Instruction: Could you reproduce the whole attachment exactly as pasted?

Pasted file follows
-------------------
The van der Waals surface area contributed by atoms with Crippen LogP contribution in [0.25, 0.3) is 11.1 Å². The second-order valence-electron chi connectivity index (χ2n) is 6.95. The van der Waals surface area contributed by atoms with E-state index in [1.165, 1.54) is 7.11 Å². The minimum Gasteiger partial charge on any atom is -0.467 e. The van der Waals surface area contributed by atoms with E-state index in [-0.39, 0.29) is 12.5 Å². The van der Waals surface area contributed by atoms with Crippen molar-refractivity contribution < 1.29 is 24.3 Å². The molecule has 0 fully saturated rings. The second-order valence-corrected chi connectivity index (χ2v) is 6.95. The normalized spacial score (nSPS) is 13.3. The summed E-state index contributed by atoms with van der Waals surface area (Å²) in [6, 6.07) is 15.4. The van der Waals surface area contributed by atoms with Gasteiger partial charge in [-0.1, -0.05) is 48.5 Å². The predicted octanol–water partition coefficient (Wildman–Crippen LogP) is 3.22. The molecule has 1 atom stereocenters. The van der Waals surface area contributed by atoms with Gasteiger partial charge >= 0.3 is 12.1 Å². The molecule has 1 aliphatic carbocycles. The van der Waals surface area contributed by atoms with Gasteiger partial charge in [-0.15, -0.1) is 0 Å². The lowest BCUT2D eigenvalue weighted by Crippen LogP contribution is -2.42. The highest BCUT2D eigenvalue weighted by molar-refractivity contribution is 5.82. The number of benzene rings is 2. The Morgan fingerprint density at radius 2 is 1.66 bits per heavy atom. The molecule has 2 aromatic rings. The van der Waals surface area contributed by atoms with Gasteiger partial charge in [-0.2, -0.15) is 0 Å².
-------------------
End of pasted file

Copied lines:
The van der Waals surface area contributed by atoms with Crippen LogP contribution in [0.25, 0.3) is 11.1 Å². The second-order valence-electron chi connectivity index (χ2n) is 6.95. The van der Waals surface area contributed by atoms with E-state index in [1.165, 1.54) is 7.11 Å². The minimum Gasteiger partial charge on any atom is -0.467 e. The van der Waals surface area contributed by atoms with E-state index in [-0.39, 0.29) is 12.5 Å². The van der Waals surface area contributed by atoms with Crippen molar-refractivity contribution < 1.29 is 24.3 Å². The molecule has 0 fully saturated rings. The second-order valence-corrected chi connectivity index (χ2v) is 6.95. The normalized spacial score (nSPS) is 13.3. The summed E-state index contributed by atoms with van der Waals surface area (Å²) in [6, 6.07) is 15.4. The van der Waals surface area contributed by atoms with Gasteiger partial charge in [-0.1, -0.05) is 48.5 Å². The predicted octanol–water partition coefficient (Wildman–Crippen LogP) is 3.22. The molecule has 1 atom stereocenters. The van der Waals surface area contributed by atoms with Gasteiger partial charge >= 0.3 is 12.1 Å². The molecule has 1 aliphatic carbocycles. The van der Waals surface area contributed by atoms with Gasteiger partial charge in [-0.15, -0.1) is 0 Å². The lowest BCUT2D eigenvalue weighted by Crippen LogP contribution is -2.42. The highest BCUT2D eigenvalue weighted by molar-refractivity contribution is 5.82. The number of benzene rings is 2. The Morgan fingerprint density at radius 2 is 1.66 bits per heavy atom. The molecule has 2 aromatic rings. The van der Waals surface area contributed by atoms with Gasteiger partial charge in [-0.2, -0.15) is 0 Å².